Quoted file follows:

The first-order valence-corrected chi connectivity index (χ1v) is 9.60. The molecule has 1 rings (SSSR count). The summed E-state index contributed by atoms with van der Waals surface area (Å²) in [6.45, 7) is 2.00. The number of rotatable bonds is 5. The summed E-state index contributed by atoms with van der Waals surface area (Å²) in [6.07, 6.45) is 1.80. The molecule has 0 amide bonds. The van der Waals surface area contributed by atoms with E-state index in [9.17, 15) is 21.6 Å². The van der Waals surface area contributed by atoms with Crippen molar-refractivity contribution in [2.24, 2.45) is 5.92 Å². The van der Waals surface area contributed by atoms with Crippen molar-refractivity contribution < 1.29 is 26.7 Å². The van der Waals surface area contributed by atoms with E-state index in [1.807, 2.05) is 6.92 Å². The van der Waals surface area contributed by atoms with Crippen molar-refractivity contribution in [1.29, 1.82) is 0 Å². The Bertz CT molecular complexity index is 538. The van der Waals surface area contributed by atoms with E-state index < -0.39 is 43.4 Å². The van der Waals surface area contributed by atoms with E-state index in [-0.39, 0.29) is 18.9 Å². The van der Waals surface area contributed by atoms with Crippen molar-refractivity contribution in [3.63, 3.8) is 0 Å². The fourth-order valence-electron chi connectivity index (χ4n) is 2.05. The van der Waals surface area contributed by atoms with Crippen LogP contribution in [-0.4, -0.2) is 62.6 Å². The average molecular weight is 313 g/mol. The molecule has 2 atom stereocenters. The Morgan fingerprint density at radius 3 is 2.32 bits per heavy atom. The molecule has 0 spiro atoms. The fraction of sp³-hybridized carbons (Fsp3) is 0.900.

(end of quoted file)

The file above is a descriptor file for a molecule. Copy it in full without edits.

The first-order valence-corrected chi connectivity index (χ1v) is 9.60. The molecule has 1 rings (SSSR count). The summed E-state index contributed by atoms with van der Waals surface area (Å²) in [6.45, 7) is 2.00. The number of rotatable bonds is 5. The summed E-state index contributed by atoms with van der Waals surface area (Å²) in [6.07, 6.45) is 1.80. The molecule has 0 amide bonds. The van der Waals surface area contributed by atoms with E-state index in [9.17, 15) is 21.6 Å². The van der Waals surface area contributed by atoms with Crippen molar-refractivity contribution in [2.24, 2.45) is 5.92 Å². The van der Waals surface area contributed by atoms with Crippen molar-refractivity contribution < 1.29 is 26.7 Å². The van der Waals surface area contributed by atoms with E-state index in [1.807, 2.05) is 6.92 Å². The van der Waals surface area contributed by atoms with Crippen molar-refractivity contribution in [1.29, 1.82) is 0 Å². The Bertz CT molecular complexity index is 538. The van der Waals surface area contributed by atoms with E-state index < -0.39 is 43.4 Å². The van der Waals surface area contributed by atoms with E-state index in [-0.39, 0.29) is 18.9 Å². The van der Waals surface area contributed by atoms with Crippen molar-refractivity contribution in [3.63, 3.8) is 0 Å². The fourth-order valence-electron chi connectivity index (χ4n) is 2.05. The van der Waals surface area contributed by atoms with Crippen LogP contribution in [-0.4, -0.2) is 62.6 Å². The average molecular weight is 313 g/mol. The molecule has 2 atom stereocenters. The Morgan fingerprint density at radius 3 is 2.32 bits per heavy atom. The molecule has 0 spiro atoms. The fraction of sp³-hybridized carbons (Fsp3) is 0.900.